In learning to trust both ourselves and others, we create mental processes that allow us to evaluate security and safety with our connections.
Our brains are movie makers, storing good experiences and knowledge clips in the limbic brain. When fear is indicated, the amygdala is triggered, with its storehouse of old traumas. The fear of being hurt is activated. Fear and conflict change the chemistry of our brains in a nanosecond, and we move from trust to distrust in an instant.
When you’re afraid, your movie-making brain creates a story; basically, you make stuff up to justify your feelings. The process begins with your brain’s hormonal reactions, which lead to feelings, which lead to thoughts and beliefs that furnish meaning, interpretation and assumption. You may find yourself entrenched in your point of view, holding tightly to your need to be right and prove your point.
At work, you can moderate the impact of the amygdala hijack by pausing to breathe, then asking open-ended questions, and paraphrasing the answers back to test your assumptions and your understanding. This 3-step process sounds simple, and trust me, it works.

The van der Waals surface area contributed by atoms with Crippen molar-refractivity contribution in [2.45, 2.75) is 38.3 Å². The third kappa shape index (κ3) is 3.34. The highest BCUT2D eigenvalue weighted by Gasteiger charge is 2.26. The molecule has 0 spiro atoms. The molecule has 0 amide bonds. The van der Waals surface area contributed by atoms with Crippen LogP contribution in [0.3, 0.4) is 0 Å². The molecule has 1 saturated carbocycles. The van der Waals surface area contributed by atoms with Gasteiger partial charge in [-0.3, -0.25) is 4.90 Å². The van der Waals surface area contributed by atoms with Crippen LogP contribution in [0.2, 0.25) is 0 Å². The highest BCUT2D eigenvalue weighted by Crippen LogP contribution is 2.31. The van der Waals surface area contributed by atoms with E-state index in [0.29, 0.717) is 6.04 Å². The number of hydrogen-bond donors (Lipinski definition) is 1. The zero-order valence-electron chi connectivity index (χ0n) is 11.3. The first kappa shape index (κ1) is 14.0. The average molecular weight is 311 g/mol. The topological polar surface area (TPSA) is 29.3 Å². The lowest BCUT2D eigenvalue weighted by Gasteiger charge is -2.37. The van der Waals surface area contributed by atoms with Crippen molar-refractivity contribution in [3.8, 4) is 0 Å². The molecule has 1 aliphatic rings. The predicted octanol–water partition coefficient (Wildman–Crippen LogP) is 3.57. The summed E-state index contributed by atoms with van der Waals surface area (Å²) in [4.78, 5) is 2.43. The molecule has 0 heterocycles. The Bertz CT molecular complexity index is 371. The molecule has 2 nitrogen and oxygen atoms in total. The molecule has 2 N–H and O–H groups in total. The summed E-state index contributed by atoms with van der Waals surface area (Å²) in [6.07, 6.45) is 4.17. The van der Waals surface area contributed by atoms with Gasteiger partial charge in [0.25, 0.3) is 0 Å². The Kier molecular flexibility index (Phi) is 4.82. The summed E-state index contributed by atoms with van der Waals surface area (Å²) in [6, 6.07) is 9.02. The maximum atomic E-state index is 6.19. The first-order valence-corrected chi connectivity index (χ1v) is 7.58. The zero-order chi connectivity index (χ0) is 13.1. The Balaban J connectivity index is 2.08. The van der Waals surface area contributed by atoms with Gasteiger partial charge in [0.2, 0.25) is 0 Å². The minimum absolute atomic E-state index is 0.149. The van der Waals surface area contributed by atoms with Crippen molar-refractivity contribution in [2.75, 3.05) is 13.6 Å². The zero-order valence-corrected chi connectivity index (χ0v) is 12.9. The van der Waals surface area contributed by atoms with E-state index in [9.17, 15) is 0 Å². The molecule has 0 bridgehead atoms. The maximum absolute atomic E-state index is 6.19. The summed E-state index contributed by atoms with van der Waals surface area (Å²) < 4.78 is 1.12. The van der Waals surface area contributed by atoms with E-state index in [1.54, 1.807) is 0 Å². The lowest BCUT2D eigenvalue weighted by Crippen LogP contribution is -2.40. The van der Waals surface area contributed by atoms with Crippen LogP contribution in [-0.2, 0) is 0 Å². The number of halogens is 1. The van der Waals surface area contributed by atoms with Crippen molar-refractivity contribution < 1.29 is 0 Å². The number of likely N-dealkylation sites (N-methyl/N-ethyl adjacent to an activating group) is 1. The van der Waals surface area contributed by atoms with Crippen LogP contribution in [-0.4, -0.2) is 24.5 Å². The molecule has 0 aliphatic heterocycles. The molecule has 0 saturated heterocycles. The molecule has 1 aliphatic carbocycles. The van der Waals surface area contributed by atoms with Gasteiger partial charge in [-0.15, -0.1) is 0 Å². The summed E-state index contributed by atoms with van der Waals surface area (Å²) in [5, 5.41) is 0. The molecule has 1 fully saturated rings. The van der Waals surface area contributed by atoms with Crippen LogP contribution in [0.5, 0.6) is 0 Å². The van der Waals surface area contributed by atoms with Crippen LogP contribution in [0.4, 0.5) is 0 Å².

We need trust to live healthy lives and to be exemplary and fearless leaders.
Feelings of trust prompt higher levels of dopamine, providing a positive outlook and assigning good feelings to your interactions with your direct boss and with your team members. High levels of oxytocin are associated with trust, as it’s another hormone that acts as a neurotransmitter and promotes wanting to be close and open with others. Trust also produces high levels of serotonin, generating feelings of calm and happiness.
I’ve made some dubious choices in early life because I didn’t trust myself to do the right thing.
I grew up not trusting what people did to me and lived in my reptilian brain of fight or flight, soaked in the fear and negative hormones that created deep distrust. This deep distrust was carried with me into my relationships. It was all fear based. By not trusting others, I was also saying: Don’t trust me.
Without trust, we live in fear, disappointment, and anger. By growing trust in ourselves and building it in others, we strengthen the organizations where we work.
Trust Is Personal
Trust is about relationships and requires some vulnerability. It means you have to give up some control and believe that the other person has your best interests at heart. To encourage trust is to develop respect, tell the truth, and keep your word. Above all, it means being consistent so others know where you stand.